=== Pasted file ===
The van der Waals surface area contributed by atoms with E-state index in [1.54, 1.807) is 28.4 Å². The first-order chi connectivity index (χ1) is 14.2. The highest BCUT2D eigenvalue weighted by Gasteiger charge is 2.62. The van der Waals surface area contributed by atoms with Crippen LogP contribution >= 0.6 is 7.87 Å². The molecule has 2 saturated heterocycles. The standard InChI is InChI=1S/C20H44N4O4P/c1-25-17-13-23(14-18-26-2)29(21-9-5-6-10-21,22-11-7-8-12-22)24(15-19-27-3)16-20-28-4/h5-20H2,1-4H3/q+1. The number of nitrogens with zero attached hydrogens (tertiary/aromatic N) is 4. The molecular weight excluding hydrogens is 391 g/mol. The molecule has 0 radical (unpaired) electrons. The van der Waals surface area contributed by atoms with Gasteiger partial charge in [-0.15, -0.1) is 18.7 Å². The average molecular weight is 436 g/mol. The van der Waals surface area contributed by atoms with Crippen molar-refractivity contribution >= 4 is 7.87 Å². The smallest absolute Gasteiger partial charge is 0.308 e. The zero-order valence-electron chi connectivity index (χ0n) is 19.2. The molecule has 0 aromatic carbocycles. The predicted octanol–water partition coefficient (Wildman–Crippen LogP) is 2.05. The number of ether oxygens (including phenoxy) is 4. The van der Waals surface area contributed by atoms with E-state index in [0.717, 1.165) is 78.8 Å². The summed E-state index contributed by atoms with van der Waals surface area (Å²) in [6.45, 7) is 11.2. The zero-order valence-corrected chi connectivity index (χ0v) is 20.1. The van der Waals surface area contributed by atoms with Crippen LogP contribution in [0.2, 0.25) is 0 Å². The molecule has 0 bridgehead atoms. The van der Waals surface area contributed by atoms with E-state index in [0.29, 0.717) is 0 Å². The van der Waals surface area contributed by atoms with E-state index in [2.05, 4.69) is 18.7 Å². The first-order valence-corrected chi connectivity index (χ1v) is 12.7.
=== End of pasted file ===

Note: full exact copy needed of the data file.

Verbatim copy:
The van der Waals surface area contributed by atoms with E-state index in [1.54, 1.807) is 28.4 Å². The first-order chi connectivity index (χ1) is 14.2. The highest BCUT2D eigenvalue weighted by Gasteiger charge is 2.62. The van der Waals surface area contributed by atoms with Crippen LogP contribution >= 0.6 is 7.87 Å². The molecule has 2 saturated heterocycles. The standard InChI is InChI=1S/C20H44N4O4P/c1-25-17-13-23(14-18-26-2)29(21-9-5-6-10-21,22-11-7-8-12-22)24(15-19-27-3)16-20-28-4/h5-20H2,1-4H3/q+1. The number of nitrogens with zero attached hydrogens (tertiary/aromatic N) is 4. The molecular weight excluding hydrogens is 391 g/mol. The molecule has 0 radical (unpaired) electrons. The van der Waals surface area contributed by atoms with Gasteiger partial charge in [-0.15, -0.1) is 18.7 Å². The average molecular weight is 436 g/mol. The van der Waals surface area contributed by atoms with Crippen molar-refractivity contribution >= 4 is 7.87 Å². The smallest absolute Gasteiger partial charge is 0.308 e. The zero-order valence-electron chi connectivity index (χ0n) is 19.2. The molecule has 0 aromatic carbocycles. The predicted octanol–water partition coefficient (Wildman–Crippen LogP) is 2.05. The number of ether oxygens (including phenoxy) is 4. The van der Waals surface area contributed by atoms with E-state index in [0.717, 1.165) is 78.8 Å². The summed E-state index contributed by atoms with van der Waals surface area (Å²) in [6.45, 7) is 11.2. The zero-order valence-corrected chi connectivity index (χ0v) is 20.1. The van der Waals surface area contributed by atoms with Crippen LogP contribution in [0.2, 0.25) is 0 Å². The molecule has 0 bridgehead atoms. The van der Waals surface area contributed by atoms with E-state index in [0.29, 0.717) is 0 Å². The van der Waals surface area contributed by atoms with E-state index in [2.05, 4.69) is 18.7 Å². The first-order valence-corrected chi connectivity index (χ1v) is 12.7.